ROCHESTER — City officials are moving closer toward constructing two new parking platforms in downtown Rochester.
By a unanimous vote July 28, the Rochester City Council approved a resolution authorizing a notice of intent to issue bonds to fund two above-ground parking platforms — one at University and Fourth, on the west side of Main, behind Mr. B’s, and other at University and Fourth, on the east side of Main, behind the Main Street Plaza. The platform behind Mr. B’s would be three levels, while the one behind the Main Street Plaza would be two.
Tom Traciak, of the accounting firm H.J. Umbaugh & Associates, said the resolution enables the city to issue the bonds 45 days after the notification is published, with the first bond sale planned for this fall and the second bond sale planned for early next year. This is a first step in a multi-step process, he added, noting that it does not obligate the city authorize the bonds in any way.
According to the notice language, the city plans to borrow an amount not to exceed $12 million to pay all, or part, of the cost of constructing two new parking platforms in the city, together with a necessary site improvements, as well as acquiring and installing various parking system improvements with the city.
“We have determined that it would be in the city’s best interest to issue two series of bonds — one for the east parking platform and one for the west parking platform. The issuance cost, of course, is more expensive for the issuance of two bonds, but we’ve calculated that the interest saved in the months that we will not be using the money for one parking platform — because they will be constructed in succession — would be more than issuance cost,” City Manager Jaymes Vettraino said.
The bonds will have a maximum duration of 20 years. The principal and interest of the bonds will be payed back with funds from the general fund, while debt service on the bonds will be paid for using funds from the parking system, special assessments, funds made available to the Rochester Downtown Development Authority, and the city’s general funds.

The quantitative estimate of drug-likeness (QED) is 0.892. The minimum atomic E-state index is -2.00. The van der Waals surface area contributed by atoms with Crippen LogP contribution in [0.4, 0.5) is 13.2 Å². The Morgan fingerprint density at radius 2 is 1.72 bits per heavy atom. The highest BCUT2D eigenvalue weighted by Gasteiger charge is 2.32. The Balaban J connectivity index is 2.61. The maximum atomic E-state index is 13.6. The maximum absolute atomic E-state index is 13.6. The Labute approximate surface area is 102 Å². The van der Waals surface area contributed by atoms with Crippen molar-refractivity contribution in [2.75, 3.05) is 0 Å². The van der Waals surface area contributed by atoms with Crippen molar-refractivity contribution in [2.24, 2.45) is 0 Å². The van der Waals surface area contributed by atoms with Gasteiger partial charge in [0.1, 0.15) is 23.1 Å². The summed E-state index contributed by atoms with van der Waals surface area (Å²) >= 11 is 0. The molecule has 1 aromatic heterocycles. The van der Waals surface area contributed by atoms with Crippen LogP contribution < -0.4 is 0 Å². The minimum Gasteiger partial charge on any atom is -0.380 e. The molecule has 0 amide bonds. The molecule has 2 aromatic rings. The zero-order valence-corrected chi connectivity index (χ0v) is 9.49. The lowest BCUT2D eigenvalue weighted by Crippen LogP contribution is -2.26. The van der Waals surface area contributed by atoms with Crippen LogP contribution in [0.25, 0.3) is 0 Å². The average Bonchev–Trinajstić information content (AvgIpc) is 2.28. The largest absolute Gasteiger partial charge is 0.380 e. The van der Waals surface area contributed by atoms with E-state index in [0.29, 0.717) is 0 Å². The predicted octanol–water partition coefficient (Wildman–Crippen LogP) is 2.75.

Mayor Jeffrey Cuthbertson said City Council still has final approval before issuing the bonds — the notice is just a legal requirement to alert the public so that anyone objecting can attempt to put the matter to a vote of residents. They would have 45 days to collect signatures from 10 percent of registered voters to make that happen.
“Bonds, particularly in this amount, are a significant question and there is a right to referendum that exists, so taking action on this starts that clock ticking, which affects the entire rest of the timeline of the actions that we may or may not take as a council,” he said.
Financially, the city is in a good position to issue new bonds, according to Traciak. He said the city has a bond rating of AA-plus with Standard and Poors, which he called “excellent.”
“The highest rating for bond insurers out there is a AA, so you’re rated higher than the bond insurers. You’re in an excellent position to issue debt,” Traciak told the council during the meeting. “Given your debt profile, you have a minimal amount of debt outstanding, you have well-managed financials and good cash balances, so there is no reason to doubt that you’ll maintain that rating.”
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